Fishman Fellowship in Urbanism Builds Bridges to Academia

Robert Fishman, who has a Ph.D. in history, never thought he would wind up teaching at an architecture and urban planning school. But Fishman, an internationally recognized expert in the areas of urban history and urban policy and planning, has done that and more since coming to Taubman College in 2000. In addition to his ongoing role as professor of architecture and urban and regional planning, Fishman served as interim chair of architecture in 2013 and interim dean from 2016 to 2017.

Growing up near New York City, Fishman says he was fascinated from a young age by the special energy of great cities and their power to enrich people’s lives. An influential work in Fishman’s own life, Lewis Mumford’s The City in History, is required reading in the classes he teaches. “I tell my students that there’s always a course requirement that’s not on the syllabus: They must love cities.” Noting that his career as an urbanist has followed the urban crisis in New York, Detroit, and elsewhere, he says, “Our great cities are not assured. They have to be designed and worked for.”

Fishman says that when he started writing books about the histories of planning and architecture, “I soon realized that most of my readers were in colleges of architecture and planning. My degree and teaching experience were in academic history, and although I kept thinking it would be great to move to a college of architecture and planning, I thought it would be too hard to switch tracks.”

Fishman credits the generosity of A. Alfred Taubman, HLLD ’91, with giving him the opportunity to do so. Taubman’s wish for his endowment to be used in ways that would transform the college made it possible to bring Fishman to Ann Arbor.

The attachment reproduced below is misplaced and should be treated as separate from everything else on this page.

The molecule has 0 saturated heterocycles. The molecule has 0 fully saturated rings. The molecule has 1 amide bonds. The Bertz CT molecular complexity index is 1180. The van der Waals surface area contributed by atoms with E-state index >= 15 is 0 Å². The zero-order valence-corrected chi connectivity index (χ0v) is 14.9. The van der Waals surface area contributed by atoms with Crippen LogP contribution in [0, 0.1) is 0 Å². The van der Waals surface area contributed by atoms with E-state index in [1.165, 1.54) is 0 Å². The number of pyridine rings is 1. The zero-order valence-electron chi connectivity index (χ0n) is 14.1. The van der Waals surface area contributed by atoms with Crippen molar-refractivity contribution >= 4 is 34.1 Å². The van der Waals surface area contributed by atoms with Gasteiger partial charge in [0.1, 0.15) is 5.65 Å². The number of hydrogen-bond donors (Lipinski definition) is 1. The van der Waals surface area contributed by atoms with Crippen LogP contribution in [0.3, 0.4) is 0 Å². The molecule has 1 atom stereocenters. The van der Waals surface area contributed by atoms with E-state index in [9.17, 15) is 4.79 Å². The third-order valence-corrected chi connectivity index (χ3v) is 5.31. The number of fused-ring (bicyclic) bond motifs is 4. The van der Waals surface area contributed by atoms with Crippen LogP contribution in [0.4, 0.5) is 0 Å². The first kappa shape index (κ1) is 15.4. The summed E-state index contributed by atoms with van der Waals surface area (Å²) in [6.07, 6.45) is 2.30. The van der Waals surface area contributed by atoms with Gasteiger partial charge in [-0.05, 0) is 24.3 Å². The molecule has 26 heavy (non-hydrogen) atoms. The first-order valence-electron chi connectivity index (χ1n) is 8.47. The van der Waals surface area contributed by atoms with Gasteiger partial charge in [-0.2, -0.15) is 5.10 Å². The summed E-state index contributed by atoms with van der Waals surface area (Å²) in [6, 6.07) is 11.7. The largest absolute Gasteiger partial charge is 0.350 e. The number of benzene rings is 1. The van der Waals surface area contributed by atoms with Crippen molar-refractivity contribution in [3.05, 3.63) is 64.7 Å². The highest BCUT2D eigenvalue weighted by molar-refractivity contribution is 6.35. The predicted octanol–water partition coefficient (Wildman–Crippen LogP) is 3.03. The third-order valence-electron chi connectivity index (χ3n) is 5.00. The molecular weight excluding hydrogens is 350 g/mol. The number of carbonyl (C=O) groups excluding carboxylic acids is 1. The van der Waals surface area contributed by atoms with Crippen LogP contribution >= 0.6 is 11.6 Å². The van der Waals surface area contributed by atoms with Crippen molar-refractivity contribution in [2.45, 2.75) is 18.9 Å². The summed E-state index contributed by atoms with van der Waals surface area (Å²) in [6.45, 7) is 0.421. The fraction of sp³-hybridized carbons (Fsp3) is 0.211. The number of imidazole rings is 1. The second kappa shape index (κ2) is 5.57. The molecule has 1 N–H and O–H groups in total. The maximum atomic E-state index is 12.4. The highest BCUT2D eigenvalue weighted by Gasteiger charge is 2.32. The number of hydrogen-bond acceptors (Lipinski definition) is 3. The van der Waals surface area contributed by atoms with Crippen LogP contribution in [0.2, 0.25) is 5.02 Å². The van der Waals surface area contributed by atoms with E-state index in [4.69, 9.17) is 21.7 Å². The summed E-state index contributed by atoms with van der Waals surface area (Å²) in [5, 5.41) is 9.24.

“I am very pleased that I was able to tell Mr. Taubman personally that I owed my job to his gift,” Fishman says.

Fishman also credits then Dean Douglas Kelbaugh with encouraging him to apply. “I’m not sure I would have taken the initiative if he hadn’t contacted me,” says Fishman.

Now Fishman is paying back the bridge he was given in his own career by giving others a bridge into academia. In 2017, Fishman documented a bequest to establish the Fishman Fellowship in Urbanism so that promising early-career practitioners and scholars can join the college he loves by teaching and researching the subject he loves. “It was striking to me how so much of the energy of the college comes from its fellows, and how the fellowship program has become a major source for our tenure-track faculty,” Fishman says. “To me, one of the fundamental issues of our future is the rebuilding of cities so they are sustainable long-term. So strengthening that part of the college by supporting new talent seemed like the best way I could give back.”

Fishman does not have a degree from U-M, and he taught at his previous institution a decade longer than he has spent at Taubman College so far, but his time in Ann Arbor has made him a dedicated Wolverine. “The great advantage of Michigan is that not only do we have a large faculty, but it’s a faculty where literally everyone is outstanding in different ways,” says Fishman, who notes that when he grapples with a research question, often all he has to do is walk a few doors down to colleagues who have done important work in that area.

“In some ways, it’s comparable to what happens in a great city where people with special skills are brought together. It’s an environment that creates the kind of possibilities for research that are amazing to me.”

Learn more about the Fishman Fellowship in Urbanism and other Taubman College fellowship opportunities.